People copying digital goods as an inherently joyful social activity is an opportunity. It is an artistic opportunity. It is a business opportunity. It is a cultural opportunity.

There are opportunities out there that many creators have found and are enjoying. It can be things like adding a “Cockroach Edition” to your payment options. It can be adding pirate hats to all your characters and putting the game on the Pirate Bay. It could be giving players the ability to set their own price. It could be anything really. By embracing the sharing culture of your fans, you can expand you fan base and increase the potential to make a living.

Originally Published on Techdirt.

The world of video game publishing is being turned upside down. Much like other entertainment industries, more and more game developers are learning that publishers offer little additional value for the costs they come bundled with. This realization is following other recent events in which game developers, who could not find a publisher interested in their game, ended up crowdfunding and raising the needed money that way. The primary crowdfunding tipping point for video games was Double Fine and its adventure game. That was followed by a number of other successes such as inXile’s Wasteland 2 project.

Now it seems that even with publisher interest, some developers are choosing to stay independent by crowdfunding their new games. Of this group is Revolution Software, which makes the popular adventure series Broken Sword. Charles Cecil told Edge that his company was approached by a publisher to strike a deal for the 5th game in the series, but Cecil had turned them down.

In an extensive interview, Cecil says the industry’s “biggest third party publisher” was interested in taking the new Broken Sword. Instead he decided to seek $400,000 in funding for his new point-and-click adventure through Kickstarter.

“The publisher approached us and asked ‘what do we need to do to publish Broken Sword?’ I was enormously flattered, but decided it was better if we self-published,” he tells us.

Cecil continues to explain that staying independent allows him and his company to control the development and schedule of the game, something lost when signing a publishing deal. He continued to explain that after a publisher takes its cut of the revenue, there is little, if anything, left for the developer.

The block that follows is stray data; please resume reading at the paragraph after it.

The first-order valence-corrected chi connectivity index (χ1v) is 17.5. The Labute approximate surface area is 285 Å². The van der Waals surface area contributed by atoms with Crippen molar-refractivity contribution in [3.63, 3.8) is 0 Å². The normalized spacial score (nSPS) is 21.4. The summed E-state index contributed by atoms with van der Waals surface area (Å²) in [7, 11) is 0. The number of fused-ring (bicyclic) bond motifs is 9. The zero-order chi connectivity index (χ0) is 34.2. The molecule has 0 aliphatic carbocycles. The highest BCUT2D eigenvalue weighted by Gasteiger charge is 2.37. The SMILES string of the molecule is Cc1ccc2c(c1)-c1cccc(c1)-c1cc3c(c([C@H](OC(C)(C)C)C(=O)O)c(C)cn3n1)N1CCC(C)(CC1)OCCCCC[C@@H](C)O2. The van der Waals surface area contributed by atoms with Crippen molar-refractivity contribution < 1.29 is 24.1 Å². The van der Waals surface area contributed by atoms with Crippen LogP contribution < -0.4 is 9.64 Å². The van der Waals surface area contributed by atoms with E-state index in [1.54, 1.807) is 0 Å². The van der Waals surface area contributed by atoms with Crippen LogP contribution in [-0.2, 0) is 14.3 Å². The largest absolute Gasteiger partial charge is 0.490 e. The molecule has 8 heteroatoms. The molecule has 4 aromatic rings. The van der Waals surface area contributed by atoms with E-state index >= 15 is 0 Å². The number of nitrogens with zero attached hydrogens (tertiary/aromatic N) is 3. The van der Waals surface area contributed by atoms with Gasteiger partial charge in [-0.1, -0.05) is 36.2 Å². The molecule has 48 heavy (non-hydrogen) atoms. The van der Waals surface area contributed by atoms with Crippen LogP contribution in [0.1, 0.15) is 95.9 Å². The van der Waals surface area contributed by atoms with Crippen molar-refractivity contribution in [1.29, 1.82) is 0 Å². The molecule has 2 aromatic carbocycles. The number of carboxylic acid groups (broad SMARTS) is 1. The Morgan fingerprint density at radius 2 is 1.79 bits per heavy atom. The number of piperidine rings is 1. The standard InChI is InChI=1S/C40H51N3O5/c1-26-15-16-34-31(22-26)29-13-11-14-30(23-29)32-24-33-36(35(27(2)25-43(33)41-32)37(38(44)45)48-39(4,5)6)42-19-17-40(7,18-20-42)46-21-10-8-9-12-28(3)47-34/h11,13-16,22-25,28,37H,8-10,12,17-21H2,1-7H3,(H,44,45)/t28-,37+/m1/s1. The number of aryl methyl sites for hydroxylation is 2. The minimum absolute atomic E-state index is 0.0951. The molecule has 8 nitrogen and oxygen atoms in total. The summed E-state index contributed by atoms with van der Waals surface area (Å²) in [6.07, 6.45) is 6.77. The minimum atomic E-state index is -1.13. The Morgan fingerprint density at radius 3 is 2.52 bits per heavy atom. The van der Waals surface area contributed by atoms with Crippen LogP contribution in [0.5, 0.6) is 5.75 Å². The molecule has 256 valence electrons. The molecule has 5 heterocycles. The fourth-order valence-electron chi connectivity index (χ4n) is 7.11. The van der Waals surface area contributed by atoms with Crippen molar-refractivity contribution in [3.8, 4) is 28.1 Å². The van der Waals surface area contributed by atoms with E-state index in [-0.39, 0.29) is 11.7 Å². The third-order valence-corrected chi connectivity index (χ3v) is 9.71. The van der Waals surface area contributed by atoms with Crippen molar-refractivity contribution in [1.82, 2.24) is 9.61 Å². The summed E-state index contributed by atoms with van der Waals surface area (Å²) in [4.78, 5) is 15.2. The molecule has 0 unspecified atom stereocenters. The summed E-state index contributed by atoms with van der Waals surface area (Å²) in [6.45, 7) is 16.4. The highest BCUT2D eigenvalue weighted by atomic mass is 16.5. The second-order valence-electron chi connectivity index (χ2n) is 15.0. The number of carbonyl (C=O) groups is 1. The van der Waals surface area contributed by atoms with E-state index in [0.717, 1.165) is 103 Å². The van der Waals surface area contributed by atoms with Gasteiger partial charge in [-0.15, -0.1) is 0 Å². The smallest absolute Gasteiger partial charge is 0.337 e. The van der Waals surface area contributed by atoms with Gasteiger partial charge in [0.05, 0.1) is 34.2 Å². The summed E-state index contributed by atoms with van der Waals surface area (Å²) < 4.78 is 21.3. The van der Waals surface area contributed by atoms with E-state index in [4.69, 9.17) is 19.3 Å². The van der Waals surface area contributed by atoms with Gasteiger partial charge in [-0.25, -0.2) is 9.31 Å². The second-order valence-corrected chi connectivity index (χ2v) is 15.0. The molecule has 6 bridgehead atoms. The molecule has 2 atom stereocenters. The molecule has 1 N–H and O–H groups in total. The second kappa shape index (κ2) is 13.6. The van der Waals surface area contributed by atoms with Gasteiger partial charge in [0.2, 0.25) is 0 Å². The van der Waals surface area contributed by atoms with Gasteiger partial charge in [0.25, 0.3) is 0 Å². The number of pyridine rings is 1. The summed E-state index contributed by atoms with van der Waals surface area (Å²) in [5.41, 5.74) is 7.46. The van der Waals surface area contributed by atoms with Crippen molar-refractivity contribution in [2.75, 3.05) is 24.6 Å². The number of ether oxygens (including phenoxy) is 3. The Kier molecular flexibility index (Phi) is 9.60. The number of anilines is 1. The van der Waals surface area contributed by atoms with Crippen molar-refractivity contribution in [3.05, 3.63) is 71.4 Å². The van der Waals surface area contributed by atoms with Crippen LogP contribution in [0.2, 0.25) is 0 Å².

Publishers take all the risk when they fund a project, but they also take what a developer would see as a disproportionate cut of the revenue. At Revolution we had not made royalties on a game for over a decade until digital distribution which pretty much saved us.

This is something we see regularly in just about every industry. The publisher, label or whatever used to hold all the cards and were able to pull off such deals. Very few of those deals have turned out to be all that profitable for the actual creator. Now, we continually highlight numerous cases of artists pushing back, even to the point of lawsuits. However, the most common method of pushing back is to go independent, much like Cecil here.

Taking a look at the Broken Sword Kickstarter page, it seems that this independent attitude is resonating with fans. This campaign was launched on August 23rd and as of this writing is nearly halfway to its $400,000 goal. Much like the other Kickstarters I mentioned above, this one looks as it will go well beyond that goal.

With all these independent successes happening throughout the games industries, the question must be asked, “Is there a place for publishers?” That is a question those organizations will have to ask within themselves. We have written before that in the future, those companies will have to move away from being gatekeepers and into being enablers. Those companies that refuse to adapt to that reality will find that they will have a tougher time of staying successful in the future. Until then, those enablers that make things happen, such as Kickstarter and other crowdfunding services, will continue to gain ground and enable successful careers for artists.

Originally Published on Techdirt.

Kickstarter has become a powerful tool for artists and creators to take their future in their own hands and succeed or fail by their own merits. While a Kickstarter based business is not a guaranteed success, it is one of the many powerful tools for that purpose we highlight here on Techdirt. Much like any other business model, running a successful Kickstarter campaign takes a lot of work and a lot of speculation about what your potential fans and backers expect. With all this in mind, it is great when people, who attempt a Kickstarter, share their experiences, whether good or bad.

Over at Gamasutra, one such creator, Ryan Payton, shares his experience running the recently successful Kickstarter campaign for Republique. As Ryan explains this Kickstarter was not an easy success.

I was driving across Seattle’s 520 bridge on a beautiful, sunny afternoon on the third day of our Kickstarter campaign, dazed and confused, and momentarily considered hitting the red “abort mission” button on our whole Kickstarter. Fifty-five hours into our campaign and we had only gathered 11 percent of our funding goal.

It was this moment that he realized that he needed to figure out why it was not going as smoothly as he expected. While he lists a number of reasons for why the campaign was struggling and what he did to turn it around and eventually succeed, it was his first discussion point that took me by surprise. One of the reasons he felt his campaign was not succeeding was that many people thought the campaign was “too polished.”